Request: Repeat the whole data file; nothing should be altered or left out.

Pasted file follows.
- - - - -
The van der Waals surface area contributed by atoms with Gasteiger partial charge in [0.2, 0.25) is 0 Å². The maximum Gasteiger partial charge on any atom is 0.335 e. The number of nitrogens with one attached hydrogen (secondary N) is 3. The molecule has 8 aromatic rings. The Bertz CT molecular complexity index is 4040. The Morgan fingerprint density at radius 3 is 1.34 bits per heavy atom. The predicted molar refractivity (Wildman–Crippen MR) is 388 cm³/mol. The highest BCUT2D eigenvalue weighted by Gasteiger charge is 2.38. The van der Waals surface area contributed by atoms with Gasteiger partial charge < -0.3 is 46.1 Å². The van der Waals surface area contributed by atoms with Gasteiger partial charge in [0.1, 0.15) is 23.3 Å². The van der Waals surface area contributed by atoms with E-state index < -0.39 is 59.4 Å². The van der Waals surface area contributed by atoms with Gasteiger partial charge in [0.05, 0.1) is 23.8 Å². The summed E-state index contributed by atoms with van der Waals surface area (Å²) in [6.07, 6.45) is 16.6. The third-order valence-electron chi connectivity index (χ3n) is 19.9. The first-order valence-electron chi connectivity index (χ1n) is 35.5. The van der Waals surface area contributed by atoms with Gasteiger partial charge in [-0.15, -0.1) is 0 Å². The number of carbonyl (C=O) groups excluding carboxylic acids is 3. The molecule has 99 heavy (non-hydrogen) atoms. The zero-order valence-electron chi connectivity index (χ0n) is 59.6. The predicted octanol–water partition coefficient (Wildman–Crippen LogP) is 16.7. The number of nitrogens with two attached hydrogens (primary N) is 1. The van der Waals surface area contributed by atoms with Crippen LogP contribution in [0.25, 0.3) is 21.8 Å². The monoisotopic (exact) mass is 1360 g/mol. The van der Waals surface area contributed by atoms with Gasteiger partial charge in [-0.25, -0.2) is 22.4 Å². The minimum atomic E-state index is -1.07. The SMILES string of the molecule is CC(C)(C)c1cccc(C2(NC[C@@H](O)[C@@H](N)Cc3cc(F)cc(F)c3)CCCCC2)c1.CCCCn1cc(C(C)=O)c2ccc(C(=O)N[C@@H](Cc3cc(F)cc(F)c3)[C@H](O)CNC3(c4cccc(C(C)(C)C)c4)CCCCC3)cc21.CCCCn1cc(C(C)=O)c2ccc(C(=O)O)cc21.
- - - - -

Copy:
The van der Waals surface area contributed by atoms with Gasteiger partial charge in [0.2, 0.25) is 0 Å². The maximum Gasteiger partial charge on any atom is 0.335 e. The number of nitrogens with one attached hydrogen (secondary N) is 3. The molecule has 8 aromatic rings. The Bertz CT molecular complexity index is 4040. The Morgan fingerprint density at radius 3 is 1.34 bits per heavy atom. The predicted molar refractivity (Wildman–Crippen MR) is 388 cm³/mol. The highest BCUT2D eigenvalue weighted by Gasteiger charge is 2.38. The van der Waals surface area contributed by atoms with Gasteiger partial charge < -0.3 is 46.1 Å². The van der Waals surface area contributed by atoms with Gasteiger partial charge in [0.1, 0.15) is 23.3 Å². The van der Waals surface area contributed by atoms with E-state index < -0.39 is 59.4 Å². The van der Waals surface area contributed by atoms with Gasteiger partial charge in [0.05, 0.1) is 23.8 Å². The summed E-state index contributed by atoms with van der Waals surface area (Å²) in [6.07, 6.45) is 16.6. The third-order valence-electron chi connectivity index (χ3n) is 19.9. The first-order valence-electron chi connectivity index (χ1n) is 35.5. The van der Waals surface area contributed by atoms with Gasteiger partial charge in [-0.15, -0.1) is 0 Å². The number of carbonyl (C=O) groups excluding carboxylic acids is 3. The molecule has 99 heavy (non-hydrogen) atoms. The zero-order valence-electron chi connectivity index (χ0n) is 59.6. The predicted octanol–water partition coefficient (Wildman–Crippen LogP) is 16.7. The number of nitrogens with two attached hydrogens (primary N) is 1. The van der Waals surface area contributed by atoms with Crippen LogP contribution in [0.25, 0.3) is 21.8 Å². The monoisotopic (exact) mass is 1360 g/mol. The van der Waals surface area contributed by atoms with Gasteiger partial charge in [-0.25, -0.2) is 22.4 Å². The minimum atomic E-state index is -1.07. The SMILES string of the molecule is CC(C)(C)c1cccc(C2(NC[C@@H](O)[C@@H](N)Cc3cc(F)cc(F)c3)CCCCC2)c1.CCCCn1cc(C(C)=O)c2ccc(C(=O)N[C@@H](Cc3cc(F)cc(F)c3)[C@H](O)CNC3(c4cccc(C(C)(C)C)c4)CCCCC3)cc21.CCCCn1cc(C(C)=O)c2ccc(C(=O)O)cc21.